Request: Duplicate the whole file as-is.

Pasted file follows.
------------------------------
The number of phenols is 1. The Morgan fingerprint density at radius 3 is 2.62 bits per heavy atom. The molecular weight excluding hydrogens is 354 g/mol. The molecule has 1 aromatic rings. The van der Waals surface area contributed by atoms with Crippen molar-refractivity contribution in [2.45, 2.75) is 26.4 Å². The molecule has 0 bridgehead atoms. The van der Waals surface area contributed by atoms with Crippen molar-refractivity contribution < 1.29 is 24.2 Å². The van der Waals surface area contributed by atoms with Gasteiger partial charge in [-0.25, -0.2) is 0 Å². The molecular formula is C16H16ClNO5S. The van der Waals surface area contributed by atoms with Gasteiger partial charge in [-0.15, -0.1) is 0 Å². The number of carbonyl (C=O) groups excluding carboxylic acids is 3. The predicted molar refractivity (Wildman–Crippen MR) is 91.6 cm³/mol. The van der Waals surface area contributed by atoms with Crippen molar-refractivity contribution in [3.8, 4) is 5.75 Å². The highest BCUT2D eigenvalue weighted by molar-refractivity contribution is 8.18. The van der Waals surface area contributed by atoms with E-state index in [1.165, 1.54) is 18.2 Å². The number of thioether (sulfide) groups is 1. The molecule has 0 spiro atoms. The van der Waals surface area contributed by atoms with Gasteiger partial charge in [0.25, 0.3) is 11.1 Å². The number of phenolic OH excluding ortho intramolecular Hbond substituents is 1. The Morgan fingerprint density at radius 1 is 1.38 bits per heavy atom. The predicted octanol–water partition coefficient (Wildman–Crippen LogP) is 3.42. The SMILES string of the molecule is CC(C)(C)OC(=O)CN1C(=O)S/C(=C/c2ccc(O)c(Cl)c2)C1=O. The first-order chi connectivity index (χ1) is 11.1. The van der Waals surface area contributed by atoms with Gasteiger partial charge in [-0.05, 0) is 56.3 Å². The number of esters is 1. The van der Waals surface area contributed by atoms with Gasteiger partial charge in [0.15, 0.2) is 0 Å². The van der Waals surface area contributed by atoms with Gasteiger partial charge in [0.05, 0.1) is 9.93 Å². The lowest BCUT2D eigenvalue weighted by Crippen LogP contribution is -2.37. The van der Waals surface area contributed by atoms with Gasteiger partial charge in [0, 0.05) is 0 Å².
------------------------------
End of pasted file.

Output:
The number of phenols is 1. The Morgan fingerprint density at radius 3 is 2.62 bits per heavy atom. The molecular weight excluding hydrogens is 354 g/mol. The molecule has 1 aromatic rings. The van der Waals surface area contributed by atoms with Crippen molar-refractivity contribution in [2.45, 2.75) is 26.4 Å². The molecule has 0 bridgehead atoms. The van der Waals surface area contributed by atoms with Crippen molar-refractivity contribution < 1.29 is 24.2 Å². The van der Waals surface area contributed by atoms with Gasteiger partial charge in [-0.25, -0.2) is 0 Å². The molecular formula is C16H16ClNO5S. The van der Waals surface area contributed by atoms with Gasteiger partial charge in [-0.15, -0.1) is 0 Å². The number of carbonyl (C=O) groups excluding carboxylic acids is 3. The predicted molar refractivity (Wildman–Crippen MR) is 91.6 cm³/mol. The van der Waals surface area contributed by atoms with Crippen molar-refractivity contribution in [3.8, 4) is 5.75 Å². The highest BCUT2D eigenvalue weighted by molar-refractivity contribution is 8.18. The van der Waals surface area contributed by atoms with E-state index in [1.165, 1.54) is 18.2 Å². The number of thioether (sulfide) groups is 1. The molecule has 0 spiro atoms. The van der Waals surface area contributed by atoms with Gasteiger partial charge in [0.25, 0.3) is 11.1 Å². The number of phenolic OH excluding ortho intramolecular Hbond substituents is 1. The Morgan fingerprint density at radius 1 is 1.38 bits per heavy atom. The predicted octanol–water partition coefficient (Wildman–Crippen LogP) is 3.42. The SMILES string of the molecule is CC(C)(C)OC(=O)CN1C(=O)S/C(=C/c2ccc(O)c(Cl)c2)C1=O. The first-order chi connectivity index (χ1) is 11.1. The van der Waals surface area contributed by atoms with Gasteiger partial charge in [-0.05, 0) is 56.3 Å². The number of esters is 1. The van der Waals surface area contributed by atoms with Gasteiger partial charge in [0.15, 0.2) is 0 Å². The van der Waals surface area contributed by atoms with Gasteiger partial charge in [0.05, 0.1) is 9.93 Å². The lowest BCUT2D eigenvalue weighted by Crippen LogP contribution is -2.37. The van der Waals surface area contributed by atoms with Gasteiger partial charge in [0, 0.05) is 0 Å².